4.

But life did not finish its say. The man and the woman met and fell in love.

There were times of deep sorrow and turmoil when he would have wished to turn back time and prevent this new relationship from happening at all, and he could not do that. He wished to undo things from his farther past, to unsay words, to un-happen events, but he was, as human beings are, utterly helpless. And there were times when he wanted to stop time, bend it like heated wax and make an infinite curve in it which would lead to an ever deepening and continuing ecstasy of pleasure, but he could not do that either. He was banging his head at the staring wall of blank time. His biggest ally, his teacher and friend, worked against him; it betrayed him.

There are changes that love entraps with: suddenly one feels all the things they could have been and desired to become, and their intimate power fills the person again. In the furore of love, all past dreams seem possible, and life seems too short to be lost on anything else but the fulfilment of one’s dreams. In the turmoil of love there emerges the despair of having failed the sincerest goals and having forgotten ultimate dreams.
People may betray themselves, gradually, at certain key points of life, in moments of decision that come quietly and without announcement. When a person chooses a lesser dream, they choose the less of one’s self.
Yet one knows that one gives up on something invisible but essential. After each of these decisions when one plays down life, cold creeps in and stays. Then a person adjusts quietly to a colder world, that is, to a colder self living in a belittled world. Life seems then like an infinite desert where the currents of passions are being drained in the order of day. The decisions taken without a full heart, for reasons right to others and for dreams of others who had played down life and had unfulfilled dreams of their own. Failing them and failing one’s self, and keeping on the pretence, more or less successfully, that it was a fulfilment. And then the gravity of days that follow, when one has a lifetime of consequences to look toward to, in open joy or in clandestine misery. A non-dramatic misery which does not kill.
The latter seemed to have followed the key decisions in this man’s life. He knew that this was the consequence of his having brought life choices with half a heart, due to circumstances and for the sake of joining the rhythm of society. His occasional happiness was mainly based on the luck or art of forgetting himself.
And yet, when he asked himself what else he would do at the decisive moments of the past, he still could not find another way. He was unable to imagine himself any different than he was already. And although he was in love more than he ever though capable of, he could not change his core of continuity. Continuity that seemed like an inviolable tablet of commands that repeated one thing: “Change is violence where everyone gets hurt. Harm not. What was must be again.”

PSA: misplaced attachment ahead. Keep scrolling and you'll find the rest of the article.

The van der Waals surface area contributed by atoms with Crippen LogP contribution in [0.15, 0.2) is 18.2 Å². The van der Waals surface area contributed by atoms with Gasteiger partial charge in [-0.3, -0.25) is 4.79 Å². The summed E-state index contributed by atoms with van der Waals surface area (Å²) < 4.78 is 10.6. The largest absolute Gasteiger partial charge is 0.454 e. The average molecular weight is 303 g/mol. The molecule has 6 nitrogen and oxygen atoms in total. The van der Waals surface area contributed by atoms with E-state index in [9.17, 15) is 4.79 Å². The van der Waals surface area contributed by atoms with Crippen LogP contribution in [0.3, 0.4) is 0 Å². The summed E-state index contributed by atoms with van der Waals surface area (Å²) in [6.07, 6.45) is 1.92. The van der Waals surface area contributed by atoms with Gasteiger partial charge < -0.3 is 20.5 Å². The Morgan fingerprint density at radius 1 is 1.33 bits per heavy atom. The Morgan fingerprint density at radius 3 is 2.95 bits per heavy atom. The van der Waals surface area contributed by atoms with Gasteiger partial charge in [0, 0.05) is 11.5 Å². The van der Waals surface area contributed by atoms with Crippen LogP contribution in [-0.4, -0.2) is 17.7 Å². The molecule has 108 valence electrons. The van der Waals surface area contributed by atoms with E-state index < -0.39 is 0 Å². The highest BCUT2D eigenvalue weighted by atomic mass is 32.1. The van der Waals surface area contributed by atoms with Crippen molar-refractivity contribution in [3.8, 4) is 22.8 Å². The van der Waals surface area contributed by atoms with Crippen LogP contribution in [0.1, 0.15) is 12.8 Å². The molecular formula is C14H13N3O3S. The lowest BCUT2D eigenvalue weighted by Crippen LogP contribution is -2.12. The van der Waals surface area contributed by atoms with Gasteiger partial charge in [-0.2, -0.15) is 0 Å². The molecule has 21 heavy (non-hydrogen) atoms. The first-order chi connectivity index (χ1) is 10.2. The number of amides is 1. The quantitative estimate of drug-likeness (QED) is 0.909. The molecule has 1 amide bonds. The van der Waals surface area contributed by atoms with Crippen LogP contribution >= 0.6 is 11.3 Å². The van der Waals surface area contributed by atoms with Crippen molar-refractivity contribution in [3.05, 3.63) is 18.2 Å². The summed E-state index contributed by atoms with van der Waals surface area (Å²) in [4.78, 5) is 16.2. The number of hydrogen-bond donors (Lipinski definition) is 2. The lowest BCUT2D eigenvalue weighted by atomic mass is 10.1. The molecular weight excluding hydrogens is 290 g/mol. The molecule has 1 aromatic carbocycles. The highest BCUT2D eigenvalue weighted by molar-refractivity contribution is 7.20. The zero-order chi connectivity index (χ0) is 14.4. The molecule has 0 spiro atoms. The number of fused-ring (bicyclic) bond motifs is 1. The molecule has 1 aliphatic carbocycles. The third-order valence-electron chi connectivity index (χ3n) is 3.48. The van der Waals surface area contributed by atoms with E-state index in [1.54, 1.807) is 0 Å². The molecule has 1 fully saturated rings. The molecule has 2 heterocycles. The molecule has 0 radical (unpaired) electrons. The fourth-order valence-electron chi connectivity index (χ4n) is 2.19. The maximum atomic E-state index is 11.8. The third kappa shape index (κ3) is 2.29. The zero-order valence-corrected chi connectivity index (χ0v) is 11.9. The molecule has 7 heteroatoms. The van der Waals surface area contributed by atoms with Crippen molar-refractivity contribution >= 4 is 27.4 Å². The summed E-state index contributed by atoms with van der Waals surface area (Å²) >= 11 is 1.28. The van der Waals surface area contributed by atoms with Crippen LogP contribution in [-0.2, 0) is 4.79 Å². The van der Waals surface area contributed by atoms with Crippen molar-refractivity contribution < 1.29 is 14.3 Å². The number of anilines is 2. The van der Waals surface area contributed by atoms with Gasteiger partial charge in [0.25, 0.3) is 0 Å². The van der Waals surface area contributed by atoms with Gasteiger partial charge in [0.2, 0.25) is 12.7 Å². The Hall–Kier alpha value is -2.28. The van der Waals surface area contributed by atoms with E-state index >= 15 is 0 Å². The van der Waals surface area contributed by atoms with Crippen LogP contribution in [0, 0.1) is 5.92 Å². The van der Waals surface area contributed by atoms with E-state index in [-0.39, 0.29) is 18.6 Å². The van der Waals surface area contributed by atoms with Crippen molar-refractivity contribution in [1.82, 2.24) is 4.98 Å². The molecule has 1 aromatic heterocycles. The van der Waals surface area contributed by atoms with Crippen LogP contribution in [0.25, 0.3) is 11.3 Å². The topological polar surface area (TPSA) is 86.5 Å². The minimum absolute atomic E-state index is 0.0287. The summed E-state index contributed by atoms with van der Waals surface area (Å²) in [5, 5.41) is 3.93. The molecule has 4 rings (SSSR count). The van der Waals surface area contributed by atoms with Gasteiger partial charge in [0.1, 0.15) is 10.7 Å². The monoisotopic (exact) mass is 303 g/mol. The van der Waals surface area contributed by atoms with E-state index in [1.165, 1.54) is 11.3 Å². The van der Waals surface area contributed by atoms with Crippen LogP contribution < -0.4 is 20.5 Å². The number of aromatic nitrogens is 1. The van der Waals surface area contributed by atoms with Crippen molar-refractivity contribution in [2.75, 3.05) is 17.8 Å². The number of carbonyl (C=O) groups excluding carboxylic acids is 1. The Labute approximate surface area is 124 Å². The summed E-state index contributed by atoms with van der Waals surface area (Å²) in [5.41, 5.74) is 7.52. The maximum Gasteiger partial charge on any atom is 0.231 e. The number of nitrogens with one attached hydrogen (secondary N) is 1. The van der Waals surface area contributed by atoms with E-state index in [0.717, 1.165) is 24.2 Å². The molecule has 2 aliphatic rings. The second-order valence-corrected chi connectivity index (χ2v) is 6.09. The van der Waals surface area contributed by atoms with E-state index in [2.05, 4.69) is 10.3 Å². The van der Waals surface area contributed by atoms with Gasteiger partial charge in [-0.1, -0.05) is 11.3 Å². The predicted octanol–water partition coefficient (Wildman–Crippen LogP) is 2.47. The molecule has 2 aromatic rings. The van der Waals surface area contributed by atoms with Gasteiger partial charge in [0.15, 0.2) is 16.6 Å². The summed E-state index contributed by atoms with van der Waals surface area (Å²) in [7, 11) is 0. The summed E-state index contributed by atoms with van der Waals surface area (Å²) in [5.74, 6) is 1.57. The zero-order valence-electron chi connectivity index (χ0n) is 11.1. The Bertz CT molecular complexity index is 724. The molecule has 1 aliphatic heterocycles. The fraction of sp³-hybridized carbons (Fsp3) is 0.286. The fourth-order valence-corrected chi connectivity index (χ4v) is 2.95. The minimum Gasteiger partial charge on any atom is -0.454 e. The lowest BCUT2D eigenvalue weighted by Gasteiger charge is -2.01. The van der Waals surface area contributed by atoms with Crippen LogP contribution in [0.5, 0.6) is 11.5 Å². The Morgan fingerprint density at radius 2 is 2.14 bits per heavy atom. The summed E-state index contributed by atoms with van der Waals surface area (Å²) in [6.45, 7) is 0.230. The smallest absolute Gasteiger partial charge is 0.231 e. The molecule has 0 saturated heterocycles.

He was willing to do things right, but he knew he was imperfect. His lover herself was not a perfect being. She was a symptom of his love and not its spring. She was sometimes weak and frightened, sometimes petty and overemotional, but he loved her, like one loves the sun.

“You would never decide, would you?”
“I cannot, he said. I cannot make a decision at this time.”
“I understand.”
“I hope you do,” he said warmly, but with a tremble of disbelief in his voice. “I am awfully sorry that I cannot help you now.”
They both looked aside and stayed silent for a while. At that moment they went into different times: she was wearily looking at future, waiting for a thing that was less and less likely to come; she imagined a rainy day when she finally leaves. She wondered if she would have the strength to leave him for good. He was looking at the past with anguish, bonded by the bulk of time spent like a married man to a shadowy woman who was still and always his wife. He still did not desire strongly a way out. And he looked at his lover with fear from her future, because he knew that one day she would give up hope, fatigue would flood in and uproot all love has sown, and she would be gone. “But not today, dear Lord, not now; just a little bit longer. Time will bring a solution, I cannot,” he thought.

5.

She knew he loved her. One thing she could not understand was why he never left his wife and started a life with her.
She did not understand, until later in life, that time was the force that worked against her. Time was the element that was binding and unbinding her lover’s soul: each ecstatic moment they shared provoked Time, poking it and disrupting it, turning it hostile in the end. So, in time, his only life tool, Time, turned swiftly against their bond and brought it into cold land. Time bound it and completed it instead of them.

Time also tamed their pain, and they even feebly attempted to be friends for a short while after the separation. They both felt that they had learnt an important lesson, although they were unwilling to try and put it into words.
So, after this affair, which at late point of their lives brought to an unexpected touch of one of the human dreams, even if they had missed full comprehension, the elegant grandness of the loss stayed with them to reflect upon in the long years of the generous lifetime.


 

Copyright © by Ana Pejčinova & Balkanski književni glasnik - BKG, 2006.